Tuesday, January 13, 2009


Back in 1971 while working in the kitchen of the Black Dog Tavern restaurant in Canton, Connecticut I had a memorable experience one early evening. At that time I was a salad chef and overall kitchen worker at this well known restaurant. In addition to preparing and maintaining the salad bar; I often had to prepare sides of roast beef for cooking in the oven.

This one memorable evening the head cook said to me, "Rick, we need to get another roast beef in the oven right away." Preparing the roast beef involved putting the meat in a cooking pan, adding onions, dicing carrots, celery, and sprinkling salt , pepper, and other spices to the roast beef. I quickly went to work preparing the roast beef. I'm dicing the celery and onions with a small very sharp kitchen knife with no problem. I encountered a problem slicing and dicing when it came to the carrots. I'm right handed so I held the knife in my right hand and the carrot in my left. I get near the end of dicing one carrot and I cut my left index finger near the top joint in a manner that left a sideways cut on the finger. I quickly washed off my cut finger and went to the first aid kit in the kitchen and wrapped up my finger leaving only the top tip of my finger exposed and uncovered.

I then went back to dicing the carrots for the roast beef. When dicing a carrot, I grasped the carrot and encircled the carrot in my left hand and bandaged left index finger. I ended up cutting too close to my finger again as when slicing through this carrot with the sharp knife I also sliced off a small tip of my finger which was the only part of the index finger that was left uncovered by the bandage from the previous cut.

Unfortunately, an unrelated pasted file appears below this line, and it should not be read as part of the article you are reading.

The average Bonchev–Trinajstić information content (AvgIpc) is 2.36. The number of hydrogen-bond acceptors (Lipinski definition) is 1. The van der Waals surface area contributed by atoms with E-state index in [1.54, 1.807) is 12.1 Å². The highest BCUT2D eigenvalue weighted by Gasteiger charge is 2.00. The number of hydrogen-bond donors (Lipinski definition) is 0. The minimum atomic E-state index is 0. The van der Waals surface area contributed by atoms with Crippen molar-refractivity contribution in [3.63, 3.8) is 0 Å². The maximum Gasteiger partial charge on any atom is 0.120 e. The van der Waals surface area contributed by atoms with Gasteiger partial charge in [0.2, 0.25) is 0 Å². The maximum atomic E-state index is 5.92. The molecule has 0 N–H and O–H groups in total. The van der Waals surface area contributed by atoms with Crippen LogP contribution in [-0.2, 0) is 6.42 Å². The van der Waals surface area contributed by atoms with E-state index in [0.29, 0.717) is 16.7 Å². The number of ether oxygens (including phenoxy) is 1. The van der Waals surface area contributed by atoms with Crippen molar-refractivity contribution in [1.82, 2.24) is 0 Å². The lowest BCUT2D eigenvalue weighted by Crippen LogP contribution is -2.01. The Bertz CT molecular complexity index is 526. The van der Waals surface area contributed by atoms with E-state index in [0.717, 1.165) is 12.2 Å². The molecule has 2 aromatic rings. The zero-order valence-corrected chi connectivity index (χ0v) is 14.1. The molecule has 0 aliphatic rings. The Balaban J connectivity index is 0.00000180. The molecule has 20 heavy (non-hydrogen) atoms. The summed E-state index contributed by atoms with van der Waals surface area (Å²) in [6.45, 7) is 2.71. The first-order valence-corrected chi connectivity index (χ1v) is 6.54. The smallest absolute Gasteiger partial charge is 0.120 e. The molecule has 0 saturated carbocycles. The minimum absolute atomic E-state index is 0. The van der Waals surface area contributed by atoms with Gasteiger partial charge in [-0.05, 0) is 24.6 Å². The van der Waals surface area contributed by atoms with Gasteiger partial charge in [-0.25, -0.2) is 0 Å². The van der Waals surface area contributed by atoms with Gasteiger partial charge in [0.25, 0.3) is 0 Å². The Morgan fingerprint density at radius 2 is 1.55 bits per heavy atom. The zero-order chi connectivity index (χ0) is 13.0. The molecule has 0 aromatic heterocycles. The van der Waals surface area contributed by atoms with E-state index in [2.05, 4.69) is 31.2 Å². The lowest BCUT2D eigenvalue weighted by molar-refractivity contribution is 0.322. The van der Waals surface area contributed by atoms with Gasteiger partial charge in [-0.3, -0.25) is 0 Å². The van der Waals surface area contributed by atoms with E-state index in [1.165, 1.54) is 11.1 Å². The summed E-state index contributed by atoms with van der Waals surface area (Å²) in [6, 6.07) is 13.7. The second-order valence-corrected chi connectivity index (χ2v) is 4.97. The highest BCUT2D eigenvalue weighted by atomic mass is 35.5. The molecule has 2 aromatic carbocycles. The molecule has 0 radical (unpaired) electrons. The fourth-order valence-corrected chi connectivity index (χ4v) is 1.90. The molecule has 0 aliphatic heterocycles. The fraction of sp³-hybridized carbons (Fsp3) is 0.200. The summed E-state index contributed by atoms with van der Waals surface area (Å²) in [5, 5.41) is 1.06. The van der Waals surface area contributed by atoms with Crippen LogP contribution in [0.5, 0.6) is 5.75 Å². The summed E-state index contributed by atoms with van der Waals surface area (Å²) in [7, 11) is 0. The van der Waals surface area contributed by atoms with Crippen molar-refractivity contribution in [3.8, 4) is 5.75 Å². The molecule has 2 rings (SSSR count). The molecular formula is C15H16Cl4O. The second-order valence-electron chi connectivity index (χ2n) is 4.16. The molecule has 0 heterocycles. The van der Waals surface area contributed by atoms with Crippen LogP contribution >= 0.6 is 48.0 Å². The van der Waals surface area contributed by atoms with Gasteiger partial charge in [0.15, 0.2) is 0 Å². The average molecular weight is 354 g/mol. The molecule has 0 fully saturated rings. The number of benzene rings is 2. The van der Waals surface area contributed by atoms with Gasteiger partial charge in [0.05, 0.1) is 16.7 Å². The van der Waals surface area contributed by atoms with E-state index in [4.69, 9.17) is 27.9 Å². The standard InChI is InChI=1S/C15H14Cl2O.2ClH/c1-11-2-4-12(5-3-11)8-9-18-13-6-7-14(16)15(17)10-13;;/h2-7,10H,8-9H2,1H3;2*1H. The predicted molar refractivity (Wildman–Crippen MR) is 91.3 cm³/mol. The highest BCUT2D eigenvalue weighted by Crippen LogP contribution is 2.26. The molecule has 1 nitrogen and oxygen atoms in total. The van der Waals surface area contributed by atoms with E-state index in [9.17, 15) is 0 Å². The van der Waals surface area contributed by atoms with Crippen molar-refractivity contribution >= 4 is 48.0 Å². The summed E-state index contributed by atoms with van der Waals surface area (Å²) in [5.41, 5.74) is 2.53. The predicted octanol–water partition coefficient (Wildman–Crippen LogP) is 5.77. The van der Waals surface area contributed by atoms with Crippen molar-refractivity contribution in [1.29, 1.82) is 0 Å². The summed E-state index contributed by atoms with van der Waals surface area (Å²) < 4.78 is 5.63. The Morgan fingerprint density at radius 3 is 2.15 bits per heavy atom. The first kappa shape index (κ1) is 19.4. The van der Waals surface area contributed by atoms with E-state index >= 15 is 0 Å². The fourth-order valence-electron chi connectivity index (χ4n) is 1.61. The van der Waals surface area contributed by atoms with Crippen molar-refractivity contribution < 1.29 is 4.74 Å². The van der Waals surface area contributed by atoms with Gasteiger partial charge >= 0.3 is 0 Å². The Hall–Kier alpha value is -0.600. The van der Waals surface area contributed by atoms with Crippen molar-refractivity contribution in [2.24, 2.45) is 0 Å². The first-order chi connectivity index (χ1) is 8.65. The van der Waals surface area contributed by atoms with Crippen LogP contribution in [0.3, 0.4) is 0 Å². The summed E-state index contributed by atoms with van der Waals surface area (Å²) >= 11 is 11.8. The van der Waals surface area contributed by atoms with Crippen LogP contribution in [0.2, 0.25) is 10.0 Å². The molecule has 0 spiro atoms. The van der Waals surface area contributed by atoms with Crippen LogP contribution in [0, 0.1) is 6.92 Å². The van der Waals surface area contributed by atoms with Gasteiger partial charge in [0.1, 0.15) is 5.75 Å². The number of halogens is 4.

I couldn't get my finger to stop bleeding and I guess the small tip of my finger ended up somewhere in the roast beef pan. As I didn't have a car at the time, one of the kitchen workers drove me and my bloody finger wrapped in a towel to Simsbury where I lived and straight to Dr. Himmelsbach to see if he could stop the bleeding.

Dr. Himmelsbach inspected my cut in two places finger and got out a large syringe and needle filled with something and jabbed this needle into the side cut which stopped the bleeding there but blood was still pouring out of the missing tip of my finger. The doctor then jabbed the needle into the end of my finger and it felt to me like I was being electrocuted as the needle went right on some nerves that are found at the end of the finger. This action stopped the bleeding at the end of my finger but then the side cut area started bleeding again so he had to repeat the process.

Over time the bleeding finally stopped and my finger isn't recognizably scarred unless I point out to someone the small area on the tip that is missing. Thus, usually when people go to a restaurant they leave a monetary tip if they are happy with the food and service. I as a restaurant worker left a small tip (of my finger.)

I never found that small tip of my finger. The restaurant I know, didn't charge any extra that night for the extra ingredient in that roast beef I prepared.